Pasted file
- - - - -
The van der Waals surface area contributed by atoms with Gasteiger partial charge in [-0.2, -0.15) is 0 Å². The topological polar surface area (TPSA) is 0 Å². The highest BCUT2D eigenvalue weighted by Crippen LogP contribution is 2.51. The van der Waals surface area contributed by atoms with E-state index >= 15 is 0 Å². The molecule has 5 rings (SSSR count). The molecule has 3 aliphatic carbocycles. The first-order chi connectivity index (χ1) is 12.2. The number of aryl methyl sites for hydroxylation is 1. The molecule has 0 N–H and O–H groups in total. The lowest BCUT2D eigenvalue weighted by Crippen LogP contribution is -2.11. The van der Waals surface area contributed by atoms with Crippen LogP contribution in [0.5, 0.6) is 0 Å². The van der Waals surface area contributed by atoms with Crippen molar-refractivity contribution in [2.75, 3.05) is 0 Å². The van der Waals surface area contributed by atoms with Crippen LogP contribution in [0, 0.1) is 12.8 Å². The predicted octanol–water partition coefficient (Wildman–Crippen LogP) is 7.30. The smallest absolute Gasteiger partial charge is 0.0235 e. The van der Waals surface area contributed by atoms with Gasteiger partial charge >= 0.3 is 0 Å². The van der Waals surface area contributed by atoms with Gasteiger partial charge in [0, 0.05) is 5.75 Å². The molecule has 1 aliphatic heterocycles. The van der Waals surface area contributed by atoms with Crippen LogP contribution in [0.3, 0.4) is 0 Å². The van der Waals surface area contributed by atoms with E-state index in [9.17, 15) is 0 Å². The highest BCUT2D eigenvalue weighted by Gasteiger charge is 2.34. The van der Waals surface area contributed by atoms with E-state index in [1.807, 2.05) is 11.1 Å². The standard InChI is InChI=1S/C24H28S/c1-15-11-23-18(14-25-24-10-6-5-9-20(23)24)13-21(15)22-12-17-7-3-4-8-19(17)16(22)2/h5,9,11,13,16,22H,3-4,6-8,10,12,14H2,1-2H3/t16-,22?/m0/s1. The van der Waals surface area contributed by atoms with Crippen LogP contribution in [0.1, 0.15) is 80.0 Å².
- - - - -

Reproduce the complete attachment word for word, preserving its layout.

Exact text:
The van der Waals surface area contributed by atoms with Gasteiger partial charge in [-0.2, -0.15) is 0 Å². The topological polar surface area (TPSA) is 0 Å². The highest BCUT2D eigenvalue weighted by Crippen LogP contribution is 2.51. The van der Waals surface area contributed by atoms with E-state index >= 15 is 0 Å². The molecule has 5 rings (SSSR count). The molecule has 3 aliphatic carbocycles. The first-order chi connectivity index (χ1) is 12.2. The number of aryl methyl sites for hydroxylation is 1. The molecule has 0 N–H and O–H groups in total. The lowest BCUT2D eigenvalue weighted by Crippen LogP contribution is -2.11. The van der Waals surface area contributed by atoms with Crippen LogP contribution in [0.5, 0.6) is 0 Å². The van der Waals surface area contributed by atoms with Crippen molar-refractivity contribution in [2.75, 3.05) is 0 Å². The van der Waals surface area contributed by atoms with Crippen LogP contribution in [0, 0.1) is 12.8 Å². The predicted octanol–water partition coefficient (Wildman–Crippen LogP) is 7.30. The smallest absolute Gasteiger partial charge is 0.0235 e. The van der Waals surface area contributed by atoms with Gasteiger partial charge >= 0.3 is 0 Å². The van der Waals surface area contributed by atoms with Gasteiger partial charge in [0, 0.05) is 5.75 Å². The molecule has 1 aliphatic heterocycles. The van der Waals surface area contributed by atoms with Crippen LogP contribution in [0.3, 0.4) is 0 Å². The van der Waals surface area contributed by atoms with E-state index in [9.17, 15) is 0 Å². The highest BCUT2D eigenvalue weighted by Gasteiger charge is 2.34. The van der Waals surface area contributed by atoms with E-state index in [1.807, 2.05) is 11.1 Å². The standard InChI is InChI=1S/C24H28S/c1-15-11-23-18(14-25-24-10-6-5-9-20(23)24)13-21(15)22-12-17-7-3-4-8-19(17)16(22)2/h5,9,11,13,16,22H,3-4,6-8,10,12,14H2,1-2H3/t16-,22?/m0/s1. The van der Waals surface area contributed by atoms with Crippen LogP contribution in [0.1, 0.15) is 80.0 Å².